Boyce Ditto Public Library - 878 Matching Results

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[Photograph of General James K. Woolnough]
Head-shot of Commanding General in the US Army James K. Woolnough. The general is in uniform and is sitting against a light-colored background. On the back of the photograph are typewritten information about the photo (such as the photo's subject, photographer, etc.), a stamp giving the Boyce-Ditto Public Library's address, and handwritten notes.
[Photgraph of General Paul L. Freeman, Jr.]
Head-shot of Commanding General in the US Army Paul L. Freeman, Jr. The general is in uniform and is sitting in front of a medium-colored backdrop. On the back of the photograph are handwritten notes, a stamp giving the Boyce-Ditto Public Library's address, and typewritten notes giving information about the photograph (such as the photo's subject, the photographer, etc.).
[Photograph of Governor John Connally]
Photograph of Governor of Texas John Connally. Mr. Connally is wearing a dark suit and tie, and a window with Venetian blinds is visible in the out-of-focus background. On the back of the photograph are a stamp giving the Boyce-Ditto Public Library address and handwritten notes, including one that identifies the photo's subject.
[Photograph of Lawrence J. Lincoln, Commanding Lieutenant General]
Photograph of Commanding Lieutenant General Lawrence J. Lincoln. He is in uniform, sitting at a desk with an American flag in the background. His uniform bears small emblems and awards, including his colors. On the back of the photograph are stamped, typewritten, and handwritten notes.
[Photograph of Retired General Hamilton H. Howze]
Photograph of retired US Army General and Vice President of product planning at Bell Helicopter Company, Hamilton H. Howze. Mr. Howze is wearing a dark suit and tie, and is in front of a light-colored backdrop. On the back of the photograph, there is a handwritten note identifying the photo's subject and a stamp giving the Boyce-Ditto Public Library's address.
[Headshot Walter Cronkite]
Photograph of American broadcast journalist Walter Cronkite. In this head-shot, Mr. Cronkite wears a medium colored suit and a tie. On the back of the photograph is an ink stamp giving the Boyce-Ditto Public Library address.
[General William C. Westmoreland meets with press]
Photograph of General William C. Westmoreland, Army Chief of Staff, meeting with some of the local press during his visit to Fort Wolters. General Westmoreland is in uniform, standing behind a podium with several microphones pointed towards him. On the wood-paneled wall behind him is a large, hanging insignia, reading, "Above The Finest."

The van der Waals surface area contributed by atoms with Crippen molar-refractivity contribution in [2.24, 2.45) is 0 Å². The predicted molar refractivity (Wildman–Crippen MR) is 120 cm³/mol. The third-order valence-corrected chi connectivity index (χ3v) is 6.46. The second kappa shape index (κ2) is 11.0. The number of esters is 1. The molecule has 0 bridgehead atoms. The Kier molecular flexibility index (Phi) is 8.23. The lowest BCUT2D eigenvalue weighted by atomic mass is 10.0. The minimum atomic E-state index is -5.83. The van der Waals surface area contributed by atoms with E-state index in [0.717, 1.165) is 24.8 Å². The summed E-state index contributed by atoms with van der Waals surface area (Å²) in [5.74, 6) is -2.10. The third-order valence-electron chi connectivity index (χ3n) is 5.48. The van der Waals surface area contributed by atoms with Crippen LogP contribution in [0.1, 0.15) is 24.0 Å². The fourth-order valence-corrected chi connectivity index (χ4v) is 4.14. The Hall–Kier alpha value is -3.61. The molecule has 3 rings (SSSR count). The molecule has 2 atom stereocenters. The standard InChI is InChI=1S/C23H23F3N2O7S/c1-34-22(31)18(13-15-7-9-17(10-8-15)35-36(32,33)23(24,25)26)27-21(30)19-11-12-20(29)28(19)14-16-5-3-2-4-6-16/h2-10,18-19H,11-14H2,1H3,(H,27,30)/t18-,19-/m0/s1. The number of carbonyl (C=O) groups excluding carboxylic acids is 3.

[Photograph of Major General Robert R. Williams]
Head-shot of Major General Robert R. Williams, Director of Army Aviation. The Major General is in uniform and sits in front of a dark background. On the back of the photograph are typewritten notes, a stamp giving the Boyce-Ditto Public Library's address, and a handwritten note that reads, "60%."
[Photograph of Eric Sevareid]
Head-shot of CBS newsman Eric Sevareid. Mr. Sevareid is wearing a suit with a dark tie and a dark pocket-square. He is sitting in front of a light-colored background. On the back of the photograph are a stamp giving the Boyce-Ditto Public Library's address and handwritten notes, including one that reads, "12/15/61."
[Photograph of Walter Cronkite]
Head-shot of CBS newsman Walter Cronkite. Mr. Cronkite is wearing a suit with a striped tie, and is sitting in front of a light-colored background. On the back of the photograph are a stamp giving the Boyce-Ditto Public Library's address and handwritten notes, including one identifying the photo's subject.
[Photograph of Major General Delk M. Oden]
Photograph of Major General Delk M. Oden, Commanding Officer. The Major General is in uniform, sitting at a table with his hands folded on the table. There are flags visible in the background, including the American flag. On the back of the photograph are a stamp giving the Boyce-Ditto Public Library address and handwritten notes identifying the subject and the photo's dimensions in inches.
[Photograph of L. J. Varnell, Jr., Mayor of Mineral Wells]
Photograph of L. J. Varnell, Jr., Mayor of Mineral Wells. Mr. Varnell is wearing a dark suit and tie and standing or sitting against a light backdrop. On the back of the photograph are a stamp giving the Boyce-Ditto Public Library address and handwritten notes, including one that identifies the photo's subject, and a stamp with the photographer's information.
[Photograph of U.S. Representative Jim Wright]
Head-shot of US Representative Jim Wright from the shoulders up. The Congressman is wearing a white shirt and a dark-colored tie. On the back of the photograph are a stamp giving the Boyce-Ditto Public Library address and handwritten notes.
[Photograph of Senator John G. Tower]
Head-shot of US Senator John G. Tower, against a light-colored background. The Senator is wearing a light-colored suit and a patterned tie. On the back of the photograph are a stamp giving the Boyce-Ditto Public Library address and handwritten notes, including one identifying the photo's subject.
[Photograph of General Omar N. Bradley]
Head-shot of General Omar N. Bradley against a light-colored backdrop. The general is in uniform, which bears small medals and embellishments. On the back of the photograph are typewritten notes and a stamp giving the Boyce-Ditto Public Library address.
[Photograph of U.S. Representative Omar Burleson]
Photograph of US Representative for the 17th District of Texas, Omar Burleson. Mr. Burleson is sitting at a desk in an office, holding a stack of papers. Behind Mr. Burleson, a bookcase, an American flag are visible, and, through the window behind the desk, the Capitol building is also visible.
[Photograph of Eric Sevareid]
Head-shot of CBS newsman Eric Sevareid. Mr. Sevareid is wearing a suit with a dark tie and a dark pocket-square. He is sitting in front of a light-colored background. On the back of the photograph are a stamp giving the Boyce-Ditto Public Library's address and handwritten notes, including one that identifies the photo's subject.